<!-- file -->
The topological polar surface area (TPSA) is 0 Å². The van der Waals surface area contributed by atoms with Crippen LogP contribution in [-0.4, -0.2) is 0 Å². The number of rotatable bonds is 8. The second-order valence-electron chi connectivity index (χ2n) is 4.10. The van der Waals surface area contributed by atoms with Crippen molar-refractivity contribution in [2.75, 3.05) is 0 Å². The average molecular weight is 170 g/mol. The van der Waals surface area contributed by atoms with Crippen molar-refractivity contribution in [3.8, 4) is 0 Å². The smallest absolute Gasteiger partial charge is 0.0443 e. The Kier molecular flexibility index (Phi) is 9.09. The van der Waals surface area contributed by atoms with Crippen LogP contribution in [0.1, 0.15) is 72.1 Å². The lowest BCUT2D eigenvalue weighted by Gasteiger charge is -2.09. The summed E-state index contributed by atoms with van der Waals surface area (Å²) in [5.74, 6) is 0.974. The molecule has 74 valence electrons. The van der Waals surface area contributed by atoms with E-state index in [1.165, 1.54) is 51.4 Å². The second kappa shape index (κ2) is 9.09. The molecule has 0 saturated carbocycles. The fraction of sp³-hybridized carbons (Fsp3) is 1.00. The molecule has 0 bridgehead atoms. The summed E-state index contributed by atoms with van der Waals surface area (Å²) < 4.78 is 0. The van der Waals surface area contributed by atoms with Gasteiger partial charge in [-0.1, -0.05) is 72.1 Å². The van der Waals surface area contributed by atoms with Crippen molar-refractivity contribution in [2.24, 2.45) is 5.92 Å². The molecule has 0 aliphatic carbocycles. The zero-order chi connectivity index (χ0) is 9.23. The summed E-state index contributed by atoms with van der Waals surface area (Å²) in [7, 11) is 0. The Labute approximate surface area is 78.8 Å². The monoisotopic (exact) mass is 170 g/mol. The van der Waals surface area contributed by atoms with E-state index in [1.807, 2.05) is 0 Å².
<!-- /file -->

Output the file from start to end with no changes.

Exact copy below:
The topological polar surface area (TPSA) is 0 Å². The van der Waals surface area contributed by atoms with Crippen LogP contribution in [-0.4, -0.2) is 0 Å². The number of rotatable bonds is 8. The second-order valence-electron chi connectivity index (χ2n) is 4.10. The van der Waals surface area contributed by atoms with Crippen molar-refractivity contribution in [2.75, 3.05) is 0 Å². The average molecular weight is 170 g/mol. The van der Waals surface area contributed by atoms with Crippen molar-refractivity contribution in [3.8, 4) is 0 Å². The smallest absolute Gasteiger partial charge is 0.0443 e. The Kier molecular flexibility index (Phi) is 9.09. The van der Waals surface area contributed by atoms with Crippen LogP contribution in [0.1, 0.15) is 72.1 Å². The lowest BCUT2D eigenvalue weighted by Gasteiger charge is -2.09. The summed E-state index contributed by atoms with van der Waals surface area (Å²) in [5.74, 6) is 0.974. The molecule has 74 valence electrons. The van der Waals surface area contributed by atoms with E-state index in [1.165, 1.54) is 51.4 Å². The second kappa shape index (κ2) is 9.09. The molecule has 0 saturated carbocycles. The fraction of sp³-hybridized carbons (Fsp3) is 1.00. The molecule has 0 bridgehead atoms. The summed E-state index contributed by atoms with van der Waals surface area (Å²) < 4.78 is 0. The van der Waals surface area contributed by atoms with Gasteiger partial charge in [-0.1, -0.05) is 72.1 Å². The van der Waals surface area contributed by atoms with Crippen molar-refractivity contribution in [2.24, 2.45) is 5.92 Å². The molecule has 0 aliphatic carbocycles. The zero-order chi connectivity index (χ0) is 9.23. The summed E-state index contributed by atoms with van der Waals surface area (Å²) in [7, 11) is 0. The Labute approximate surface area is 78.8 Å². The monoisotopic (exact) mass is 170 g/mol. The van der Waals surface area contributed by atoms with E-state index in [1.807, 2.05) is 0 Å².